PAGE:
Come On In, Antisense Oligonucleotides
by Harald Zähringer Labtimes 06/2015
Antisense oligonucleotide related research and therapies depend on efficient oligonucleotide transfer into cells. Photo: The Children’s Hospital of Philadelphia
Gene silencing techniques taking advantage of antisense oligonucleotides and RNAi, rely on the efficient uptake of constructed oligonucleotides into the cells. The oligo transfer may be greatly enhanced by simply adding CaCl2 to the cell culture medium.
Oligonucleotide-based gene silencing and editing techniques, such as Antisense Oligonucleotides (ASOs), Aptamers, siRNAs, miRNAs and CRISPR-Cas are widely employed in life science research to modify gene expression and protein function. The nature of the individual oligonucleotides applied for gene silencing may slightly differ, however, they all share the same fundamental mode of action: they bind to their complementary target sequence and trigger the cleavage or transcriptional repression of the target mRNA. The major difference between ASOs and siRNAs is how they approach their target. ASOs are delivered into the cells as single strands and have to find the complementary sequence on their own. siRNAs are smuggled into the cells as duplexes and are guided to their targets by Argonaute proteins, which are part of a cell’s RNAi silencing complex.
It is pretty obvious that both methods largely depend on the efficient uptake of the applied oligonucleotides into the cells, which – despite sophisticated transfection strategies – is not always the case, especially for naked oligonucleotides. Cultured primary cells, for example, lose their uptake capability for ASOs one or two days after isolation. Similarly, the uptake efficiency of naked oligonucleotides modified with 2’,4’-bridged nucleic acid (2’,4’-BNA or locked nucleic acid, LNA), which are taken up by cells without transfection reagents, strongly depends on the host cell line.
The entry of ASOs into cells may, however, be enhanced by a simple trick: Satoshi Obika’s group at the Graduate School of Pharmaceutical Sciences in Osaka, Japan, reports in a recent paper that “the in-vitro activity of multiple types of oligonucleotides, independent of their net charge and modifications” significantly increases by adding CaCl2 to the cell culture medium (Hori et al., Nucleic Acids Research, doi: 10.1093/nar/gkv626). The group refers to the new transfection strategy as “Ca2+ enrichment of medium” (CEM). The assumption of the Japanese group is supported by several experiments. They first examined the knockdown activity of a ZsGreen1-ASO in human hepatoma cells (HLE) stably expressing a ZsGreen1 reporter in the presence of CaCl2 or MgCl2. To the Japanese researchers’ surprise, the knockdown activity increased in proportion to the CaCl2 concentration with a maximal activity at 9 mM. The addition of MgCl2 showed no effect.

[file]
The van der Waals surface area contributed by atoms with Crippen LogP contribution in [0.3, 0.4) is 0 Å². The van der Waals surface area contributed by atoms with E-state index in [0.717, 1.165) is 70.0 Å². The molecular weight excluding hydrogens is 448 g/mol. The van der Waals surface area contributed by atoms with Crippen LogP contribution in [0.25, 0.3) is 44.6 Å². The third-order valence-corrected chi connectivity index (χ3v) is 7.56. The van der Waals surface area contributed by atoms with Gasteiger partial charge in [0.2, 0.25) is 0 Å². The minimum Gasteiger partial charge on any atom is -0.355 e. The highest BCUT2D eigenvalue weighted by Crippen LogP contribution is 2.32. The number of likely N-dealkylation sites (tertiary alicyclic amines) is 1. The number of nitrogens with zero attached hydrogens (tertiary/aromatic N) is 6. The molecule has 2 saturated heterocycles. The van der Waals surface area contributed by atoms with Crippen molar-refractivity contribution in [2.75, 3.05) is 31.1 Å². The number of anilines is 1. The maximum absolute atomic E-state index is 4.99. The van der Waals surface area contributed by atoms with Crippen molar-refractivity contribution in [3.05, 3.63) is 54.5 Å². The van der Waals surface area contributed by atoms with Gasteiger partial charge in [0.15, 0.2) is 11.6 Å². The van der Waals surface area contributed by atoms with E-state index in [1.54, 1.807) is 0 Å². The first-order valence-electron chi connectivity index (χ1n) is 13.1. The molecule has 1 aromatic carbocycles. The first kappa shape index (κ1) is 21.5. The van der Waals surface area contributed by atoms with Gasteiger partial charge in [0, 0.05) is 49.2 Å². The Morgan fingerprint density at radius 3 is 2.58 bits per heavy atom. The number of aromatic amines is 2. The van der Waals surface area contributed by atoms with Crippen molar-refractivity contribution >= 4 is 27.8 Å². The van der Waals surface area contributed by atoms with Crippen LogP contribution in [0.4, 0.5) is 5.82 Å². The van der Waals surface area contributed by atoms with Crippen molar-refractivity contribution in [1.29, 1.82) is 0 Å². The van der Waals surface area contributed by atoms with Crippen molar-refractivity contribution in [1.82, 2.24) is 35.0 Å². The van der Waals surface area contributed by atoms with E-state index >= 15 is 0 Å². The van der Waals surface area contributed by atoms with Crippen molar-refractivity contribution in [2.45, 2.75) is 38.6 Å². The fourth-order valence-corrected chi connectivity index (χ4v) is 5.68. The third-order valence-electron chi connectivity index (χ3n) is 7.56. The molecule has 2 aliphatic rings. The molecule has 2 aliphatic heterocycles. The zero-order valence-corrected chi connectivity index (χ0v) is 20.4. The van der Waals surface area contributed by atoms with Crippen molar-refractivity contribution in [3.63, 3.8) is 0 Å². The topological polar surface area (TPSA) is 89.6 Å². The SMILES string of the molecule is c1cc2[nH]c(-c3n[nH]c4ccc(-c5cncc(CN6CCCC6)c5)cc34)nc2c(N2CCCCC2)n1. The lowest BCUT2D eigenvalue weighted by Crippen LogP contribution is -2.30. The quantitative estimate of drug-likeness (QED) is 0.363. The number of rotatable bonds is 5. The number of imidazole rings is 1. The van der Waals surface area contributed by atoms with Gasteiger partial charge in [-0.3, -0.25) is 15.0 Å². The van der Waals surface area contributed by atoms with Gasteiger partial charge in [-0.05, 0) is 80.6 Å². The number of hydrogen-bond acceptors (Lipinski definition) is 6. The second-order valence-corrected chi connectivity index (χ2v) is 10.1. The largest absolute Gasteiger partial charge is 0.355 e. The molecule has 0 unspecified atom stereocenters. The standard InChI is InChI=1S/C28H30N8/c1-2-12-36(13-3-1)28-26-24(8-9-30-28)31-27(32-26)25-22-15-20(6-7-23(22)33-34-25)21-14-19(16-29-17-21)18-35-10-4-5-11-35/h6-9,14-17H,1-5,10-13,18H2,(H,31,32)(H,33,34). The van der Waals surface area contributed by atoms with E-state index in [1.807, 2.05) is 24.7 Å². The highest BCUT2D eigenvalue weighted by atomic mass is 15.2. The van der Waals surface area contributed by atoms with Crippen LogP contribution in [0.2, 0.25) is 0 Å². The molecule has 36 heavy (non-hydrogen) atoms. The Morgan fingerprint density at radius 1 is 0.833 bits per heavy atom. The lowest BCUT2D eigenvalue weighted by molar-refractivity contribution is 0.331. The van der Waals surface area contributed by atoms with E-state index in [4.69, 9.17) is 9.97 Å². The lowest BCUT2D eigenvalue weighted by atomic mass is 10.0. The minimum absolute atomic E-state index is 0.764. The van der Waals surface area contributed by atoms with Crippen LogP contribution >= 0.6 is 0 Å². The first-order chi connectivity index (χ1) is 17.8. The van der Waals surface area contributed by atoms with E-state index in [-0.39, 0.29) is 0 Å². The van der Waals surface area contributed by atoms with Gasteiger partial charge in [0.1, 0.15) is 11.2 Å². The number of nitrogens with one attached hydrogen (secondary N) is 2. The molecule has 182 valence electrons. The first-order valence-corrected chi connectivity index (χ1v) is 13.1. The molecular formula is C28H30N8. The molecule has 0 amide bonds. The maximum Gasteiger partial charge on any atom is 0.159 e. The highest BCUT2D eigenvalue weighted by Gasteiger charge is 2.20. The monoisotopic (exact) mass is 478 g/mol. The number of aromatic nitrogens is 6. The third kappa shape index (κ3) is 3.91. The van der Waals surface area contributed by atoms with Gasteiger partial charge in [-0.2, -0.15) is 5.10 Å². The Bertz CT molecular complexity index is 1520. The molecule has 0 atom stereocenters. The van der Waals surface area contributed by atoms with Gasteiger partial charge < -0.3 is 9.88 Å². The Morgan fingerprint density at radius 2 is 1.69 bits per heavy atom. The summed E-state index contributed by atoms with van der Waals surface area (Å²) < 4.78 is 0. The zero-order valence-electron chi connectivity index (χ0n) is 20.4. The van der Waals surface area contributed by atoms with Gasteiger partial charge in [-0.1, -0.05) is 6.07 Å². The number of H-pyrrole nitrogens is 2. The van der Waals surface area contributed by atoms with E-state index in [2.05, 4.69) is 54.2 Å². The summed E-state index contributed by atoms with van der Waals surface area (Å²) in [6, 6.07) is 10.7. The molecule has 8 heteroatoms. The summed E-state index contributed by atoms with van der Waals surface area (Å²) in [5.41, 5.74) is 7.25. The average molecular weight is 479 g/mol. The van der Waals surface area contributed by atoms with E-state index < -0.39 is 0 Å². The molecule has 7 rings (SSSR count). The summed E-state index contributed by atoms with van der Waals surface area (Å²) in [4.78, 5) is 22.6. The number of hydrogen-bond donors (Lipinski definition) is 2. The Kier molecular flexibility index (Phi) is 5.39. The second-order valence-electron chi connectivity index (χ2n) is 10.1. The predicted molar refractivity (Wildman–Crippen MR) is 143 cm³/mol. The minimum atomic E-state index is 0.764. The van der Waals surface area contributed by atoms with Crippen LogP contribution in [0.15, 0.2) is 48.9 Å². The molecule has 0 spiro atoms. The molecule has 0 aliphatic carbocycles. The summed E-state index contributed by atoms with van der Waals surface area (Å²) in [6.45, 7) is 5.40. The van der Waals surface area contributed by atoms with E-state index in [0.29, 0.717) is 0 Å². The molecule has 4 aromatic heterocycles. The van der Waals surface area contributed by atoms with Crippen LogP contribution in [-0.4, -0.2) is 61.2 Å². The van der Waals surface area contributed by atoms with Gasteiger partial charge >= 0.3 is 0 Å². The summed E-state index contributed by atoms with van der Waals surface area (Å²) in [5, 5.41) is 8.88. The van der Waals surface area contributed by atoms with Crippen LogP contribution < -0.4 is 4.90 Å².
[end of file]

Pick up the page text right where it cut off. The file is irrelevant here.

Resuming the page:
The CaCl2 trick also worked for endogenous targets. Obika’s team constructed a 2’,4’-BNA-ASO against endogenous apolipoprotein B (ApoB) mRNA and incubated a human hepatoma cell line with the ApoB-targeting ASO. Similarly to the previous experiment, knockdown activity of the ApoB-ASO increases in the presence of CaCl2 in a concentration-dependent manner. The same holds true for a further experiment investigating the silencing of Survivin mRNA in three different cell lines, applying a Survivin-targeting ASO, stemming from a clinical trial. The 9 mM CaCl2 enhances the down-regulation of Survivin in all three cell lines and shows no toxic effect to the cells, even at high concentrations of 20 mM.
Localisation experiments with Cy3-labelled ApoB-ASO confirmed that the increase in ASO activity is mainly due to enhanced uptake of the ASO into the cell. Interestingly, the CEM method also facilitates the transfer of siRNAs but has no effect on the uptake of plasmids as well as cationic lipid-ASO complexes, which are generated, for example, during Lipofectamine transfection.
So, the question is: what causes the increase in ASO uptake efficiency? Hori et al. found monodispersed nanoparticle-complexes with diameters of approximately 100 nanometres – which are obviously built of smaller 15 nanometre-sized particles – upon addition of CaCl2. They speculate that the nanoparticles may be critical for efficient ASO transfer. But that’s basically an academic question. Gene silencing practitioners will leave this question to basic researchers and are just happy with an increased efficiency of their oligonucleotide-based gene silencing experiments, by simply adding CaCl2 to the cell culture medium.
Last Changed: 22.11.2015